Let $K$ be a field, $1 \leq d \leq n$ integers and $V$ an $n$-dimensional vector space. The Plücker relations are quadratic forms on $\wedge^d V$ whose zero set is exactly the set of decomposable vectors in $\wedge^d V$ (i.e. which are of the form…
Martin Brandenburg
  • 146,755
  • 15
  • 248
  • 458
30
votes
2 answers

The genus of the Fermat curve $x^d+y^d+z^d=0$

I need to calculate the genus of the Fermat Curve, and I'd like to be reviewed on what I have done so far; I'm not secure of my argumentation. Such curve is defined as the zero locus $$X=\{[x:y:z]\in\mathbb{P}^2:x^d+y^d+z^d=0\}$$ It is defined by…
Marra
  • 4,624
  • 23
  • 55
26
votes
1 answer

Name for a body that can be completely described using its silhouettes

I'm shooting blind over here because I have no background in this field of mathematics. I assume that if you have a body (in $\mathbb{R}^3$), you can call it convex if any segment from one point inside of the body to another point inside of it is…
Luka Horvat
  • 2,540
  • 16
  • 32
24
votes
1 answer

homeomorphism between the real projective line and a circle

I'm currently following an introductory course in geometry and it was mentioned that the real projective line is homeomorphic to a circle. Could someone please state the topologies on both the real projective line and the circle and a corresponding…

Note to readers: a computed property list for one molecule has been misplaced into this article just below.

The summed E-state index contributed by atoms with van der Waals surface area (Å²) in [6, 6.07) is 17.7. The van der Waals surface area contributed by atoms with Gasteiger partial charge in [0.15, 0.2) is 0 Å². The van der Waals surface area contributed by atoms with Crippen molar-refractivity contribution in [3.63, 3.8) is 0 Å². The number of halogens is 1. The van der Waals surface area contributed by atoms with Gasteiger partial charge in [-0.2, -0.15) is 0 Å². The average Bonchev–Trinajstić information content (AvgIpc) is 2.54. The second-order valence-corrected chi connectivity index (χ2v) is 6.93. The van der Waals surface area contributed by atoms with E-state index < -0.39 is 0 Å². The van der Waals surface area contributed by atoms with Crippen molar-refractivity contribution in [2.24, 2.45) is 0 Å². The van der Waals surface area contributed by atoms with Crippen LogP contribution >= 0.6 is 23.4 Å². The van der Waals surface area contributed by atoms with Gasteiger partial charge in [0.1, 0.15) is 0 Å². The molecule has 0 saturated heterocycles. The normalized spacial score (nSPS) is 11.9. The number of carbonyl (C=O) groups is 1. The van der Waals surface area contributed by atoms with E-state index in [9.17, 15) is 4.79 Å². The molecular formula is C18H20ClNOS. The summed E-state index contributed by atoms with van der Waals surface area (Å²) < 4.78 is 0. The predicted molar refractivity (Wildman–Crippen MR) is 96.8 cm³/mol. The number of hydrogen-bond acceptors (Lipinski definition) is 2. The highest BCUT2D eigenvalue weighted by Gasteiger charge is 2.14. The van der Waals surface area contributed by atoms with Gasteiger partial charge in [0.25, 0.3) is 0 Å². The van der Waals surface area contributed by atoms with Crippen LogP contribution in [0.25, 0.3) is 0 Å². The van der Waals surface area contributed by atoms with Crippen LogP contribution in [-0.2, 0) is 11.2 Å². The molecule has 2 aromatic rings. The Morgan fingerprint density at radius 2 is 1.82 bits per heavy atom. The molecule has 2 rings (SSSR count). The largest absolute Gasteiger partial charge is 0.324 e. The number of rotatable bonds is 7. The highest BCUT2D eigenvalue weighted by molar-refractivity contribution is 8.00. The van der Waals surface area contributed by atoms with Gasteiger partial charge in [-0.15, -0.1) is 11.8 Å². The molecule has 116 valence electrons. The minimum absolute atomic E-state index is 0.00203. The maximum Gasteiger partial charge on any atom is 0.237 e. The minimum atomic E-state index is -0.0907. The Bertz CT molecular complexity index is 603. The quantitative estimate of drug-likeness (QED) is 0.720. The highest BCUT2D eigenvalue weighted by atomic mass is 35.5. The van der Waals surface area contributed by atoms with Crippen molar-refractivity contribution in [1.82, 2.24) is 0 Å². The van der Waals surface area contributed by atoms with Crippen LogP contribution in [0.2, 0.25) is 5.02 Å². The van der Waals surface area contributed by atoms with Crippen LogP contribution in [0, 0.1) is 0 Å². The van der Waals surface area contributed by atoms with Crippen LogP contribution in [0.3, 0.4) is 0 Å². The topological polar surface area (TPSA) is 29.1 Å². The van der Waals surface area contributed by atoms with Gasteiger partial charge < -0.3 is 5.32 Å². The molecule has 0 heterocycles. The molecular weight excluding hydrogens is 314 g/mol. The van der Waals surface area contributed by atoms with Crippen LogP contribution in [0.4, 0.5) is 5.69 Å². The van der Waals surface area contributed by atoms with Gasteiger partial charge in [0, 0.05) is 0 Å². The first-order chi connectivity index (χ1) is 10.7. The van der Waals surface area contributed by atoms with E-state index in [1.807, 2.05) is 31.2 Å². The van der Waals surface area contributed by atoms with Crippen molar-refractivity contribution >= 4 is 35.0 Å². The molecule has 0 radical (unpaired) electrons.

user63525
21
votes
3 answers

How do you create projective plane out of a finite field?

I have heard and read unclear mentions of links between projective planes and finite fields. Is it possible to construct a projective plane (or a Steiner system) starting out with a field? Could you, for example, construct the Fano plane with help…
Džuris
  • 2,532
  • 18
  • 30
20
votes
3 answers

What is the difference between projective geometry and affine geometry?

I recently started reading the book Multiple View Geometry by Hartley and Zisserman. In the first chapter, I came across the following concepts. Projective geometry is an extension of Euclidean geometry with two lines always meeting at a point. In…
19
votes
1 answer

If a line bundle and its dual both have a section (on a projective variety) does this imply that the bundle is trivial?

Is there any reason that, on a projective variety X, if a line bundle L has a (non-zero) section and also its dual has a section then this implies that L is the trivial line bundle?
17
votes
1 answer

Learning projective geometry

My ultimate goal is to learn some algebraic geometry with the more concrete immediate goal of understanding things like how $\mathbb R\mathrm P^2$ is embedded in $\mathbb C\mathrm P^2$ or how $\mathbb C\mathrm P^2$ can be realised as the symmetric…
GFR
  • 5,016
  • 15
  • 28
16
votes
2 answers

Is a divisor in the hyperplane class necessarily a hyperplane divisor?

Let $V$ be a smooth irreducible projective curve over an algebraically closed field $k$, embedded in some projective space $\mathbb{P}^n$, and let $[H]$ be the induced hyperplane divisor class on $V$. Question. Suppose $D$ is an effective divisor on…
Zhen Lin
  • 82,159
  • 10
  • 160
  • 297
16
votes
4 answers

The intersection of two parallel lines

My teacher told me that two parallel lines have a point of intersection, it is called Point at infinity. But I I can't understand how it can be true or how was it proved, can someone explain this to me? Thank you.
Bek
  • 325
  • 1
  • 3
  • 9
1
2 3
99 100